An advance decision is a refusal for medical treatment made by the patient. The advance decision does not have to be in the patient’s best interest, so the patient can refuse treatment that a doctor considers is in the patient’s best interests to have. A doctor is unable to go against a valid and applicable advance decision.
A Lasting Power of Attorney for health and welfare decisions allows an attorney to give or refuse consent to life sustaining treatment, which is in the donor’s best interest. This means the attorney can refuse consent to treatment that brings about the donor’s death.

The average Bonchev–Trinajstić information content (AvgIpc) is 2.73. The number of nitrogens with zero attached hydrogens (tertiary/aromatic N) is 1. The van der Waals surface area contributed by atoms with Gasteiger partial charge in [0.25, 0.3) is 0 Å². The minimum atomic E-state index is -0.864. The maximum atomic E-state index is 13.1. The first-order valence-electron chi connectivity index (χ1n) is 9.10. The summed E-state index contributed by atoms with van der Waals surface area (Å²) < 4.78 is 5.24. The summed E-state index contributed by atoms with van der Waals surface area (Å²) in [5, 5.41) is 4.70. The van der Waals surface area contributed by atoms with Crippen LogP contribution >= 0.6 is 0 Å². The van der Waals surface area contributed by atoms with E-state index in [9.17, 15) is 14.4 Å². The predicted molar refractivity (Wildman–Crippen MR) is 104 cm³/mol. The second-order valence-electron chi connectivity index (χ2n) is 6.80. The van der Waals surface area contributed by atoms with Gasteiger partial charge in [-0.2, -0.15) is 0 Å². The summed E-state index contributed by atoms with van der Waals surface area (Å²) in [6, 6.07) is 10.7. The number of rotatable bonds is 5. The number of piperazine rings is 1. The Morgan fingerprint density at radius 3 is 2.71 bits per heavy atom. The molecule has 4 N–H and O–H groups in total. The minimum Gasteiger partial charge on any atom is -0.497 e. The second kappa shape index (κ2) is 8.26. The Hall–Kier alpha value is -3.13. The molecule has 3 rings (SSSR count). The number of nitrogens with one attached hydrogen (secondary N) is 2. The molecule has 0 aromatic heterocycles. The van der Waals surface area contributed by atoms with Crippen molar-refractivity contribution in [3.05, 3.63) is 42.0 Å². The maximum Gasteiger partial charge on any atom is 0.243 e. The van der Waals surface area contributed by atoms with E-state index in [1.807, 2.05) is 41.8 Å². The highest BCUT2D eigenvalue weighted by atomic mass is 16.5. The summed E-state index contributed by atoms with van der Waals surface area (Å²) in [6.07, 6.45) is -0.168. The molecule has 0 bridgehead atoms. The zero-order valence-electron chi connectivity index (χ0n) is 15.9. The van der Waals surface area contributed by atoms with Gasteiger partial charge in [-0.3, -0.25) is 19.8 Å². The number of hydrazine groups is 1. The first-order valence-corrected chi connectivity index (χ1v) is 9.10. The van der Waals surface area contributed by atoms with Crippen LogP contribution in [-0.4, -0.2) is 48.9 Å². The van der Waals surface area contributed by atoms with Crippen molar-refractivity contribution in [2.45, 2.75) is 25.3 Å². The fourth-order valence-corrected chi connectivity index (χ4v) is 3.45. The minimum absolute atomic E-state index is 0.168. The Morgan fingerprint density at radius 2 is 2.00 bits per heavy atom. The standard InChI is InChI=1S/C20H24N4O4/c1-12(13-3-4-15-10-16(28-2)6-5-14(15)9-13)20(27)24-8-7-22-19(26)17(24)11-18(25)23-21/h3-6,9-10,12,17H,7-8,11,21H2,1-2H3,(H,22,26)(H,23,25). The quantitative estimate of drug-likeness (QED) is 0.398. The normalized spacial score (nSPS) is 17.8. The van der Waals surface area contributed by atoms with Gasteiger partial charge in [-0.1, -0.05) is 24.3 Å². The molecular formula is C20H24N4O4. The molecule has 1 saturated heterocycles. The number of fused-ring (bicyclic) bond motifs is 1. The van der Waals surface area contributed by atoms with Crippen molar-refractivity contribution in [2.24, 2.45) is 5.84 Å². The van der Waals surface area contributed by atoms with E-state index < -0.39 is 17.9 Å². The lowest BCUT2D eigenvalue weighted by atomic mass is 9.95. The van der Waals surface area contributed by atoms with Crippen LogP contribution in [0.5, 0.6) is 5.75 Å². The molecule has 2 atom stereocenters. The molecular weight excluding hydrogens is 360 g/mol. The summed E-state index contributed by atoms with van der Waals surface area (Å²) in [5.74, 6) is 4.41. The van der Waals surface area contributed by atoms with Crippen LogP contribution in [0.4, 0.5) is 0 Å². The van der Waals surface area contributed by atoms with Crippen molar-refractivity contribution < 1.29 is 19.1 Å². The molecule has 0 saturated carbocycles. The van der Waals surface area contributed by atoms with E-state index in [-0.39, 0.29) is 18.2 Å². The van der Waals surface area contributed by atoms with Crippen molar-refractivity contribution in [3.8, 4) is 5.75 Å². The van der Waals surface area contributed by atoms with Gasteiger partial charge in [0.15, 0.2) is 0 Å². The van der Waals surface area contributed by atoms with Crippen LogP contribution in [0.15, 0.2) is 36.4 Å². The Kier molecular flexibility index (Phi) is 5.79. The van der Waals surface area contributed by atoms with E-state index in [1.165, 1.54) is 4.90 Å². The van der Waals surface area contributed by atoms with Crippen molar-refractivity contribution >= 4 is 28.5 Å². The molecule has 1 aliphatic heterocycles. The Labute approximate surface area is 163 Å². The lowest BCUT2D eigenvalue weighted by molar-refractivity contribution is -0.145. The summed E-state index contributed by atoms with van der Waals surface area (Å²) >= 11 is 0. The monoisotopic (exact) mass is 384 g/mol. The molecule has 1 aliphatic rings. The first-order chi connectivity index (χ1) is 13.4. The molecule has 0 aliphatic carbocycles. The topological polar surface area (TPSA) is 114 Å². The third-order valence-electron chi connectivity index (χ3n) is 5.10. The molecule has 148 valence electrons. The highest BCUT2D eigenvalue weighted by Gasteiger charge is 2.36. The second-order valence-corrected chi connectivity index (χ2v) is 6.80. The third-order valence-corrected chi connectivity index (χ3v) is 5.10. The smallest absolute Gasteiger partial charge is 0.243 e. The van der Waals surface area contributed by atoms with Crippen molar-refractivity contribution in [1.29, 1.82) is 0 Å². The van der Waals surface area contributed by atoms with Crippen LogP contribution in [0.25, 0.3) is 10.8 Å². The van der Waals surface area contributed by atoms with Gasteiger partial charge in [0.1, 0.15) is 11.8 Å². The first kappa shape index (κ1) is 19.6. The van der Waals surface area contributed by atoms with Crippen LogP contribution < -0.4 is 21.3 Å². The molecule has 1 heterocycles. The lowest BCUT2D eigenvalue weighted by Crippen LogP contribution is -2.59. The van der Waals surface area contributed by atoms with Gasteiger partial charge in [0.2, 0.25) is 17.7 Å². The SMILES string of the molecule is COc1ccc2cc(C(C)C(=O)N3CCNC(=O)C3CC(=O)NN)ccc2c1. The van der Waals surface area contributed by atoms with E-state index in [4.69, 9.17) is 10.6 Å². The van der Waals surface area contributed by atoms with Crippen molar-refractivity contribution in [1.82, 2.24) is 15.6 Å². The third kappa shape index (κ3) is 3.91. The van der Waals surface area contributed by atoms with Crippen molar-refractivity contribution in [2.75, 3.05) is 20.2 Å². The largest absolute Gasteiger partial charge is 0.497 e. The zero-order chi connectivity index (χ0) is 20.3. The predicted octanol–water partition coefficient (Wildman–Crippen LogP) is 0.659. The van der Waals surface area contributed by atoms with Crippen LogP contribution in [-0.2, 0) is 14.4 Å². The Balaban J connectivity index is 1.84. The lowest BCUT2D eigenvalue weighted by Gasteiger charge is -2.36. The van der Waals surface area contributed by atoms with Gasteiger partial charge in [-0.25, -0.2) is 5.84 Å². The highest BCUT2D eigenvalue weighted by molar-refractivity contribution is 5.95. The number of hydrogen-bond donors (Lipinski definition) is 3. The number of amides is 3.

If both documents exist, care must be taken to ensure that there is no conflict.
If a Lasting Power of Attorney is registered after the advance decision, and has not excluded decisions that are covered by the advance decision, the Lasting Power of Attorney will take precedent. The advance decision is then no longer valid and so is merely a document to be taken into account by the attorney when making a best interests decision.
This may not be the donor’s wishes. To ensure that the advance decision is valid, the Lasting Power of Attorney should be drafted carefully to exclude decisions covered by the advance decision.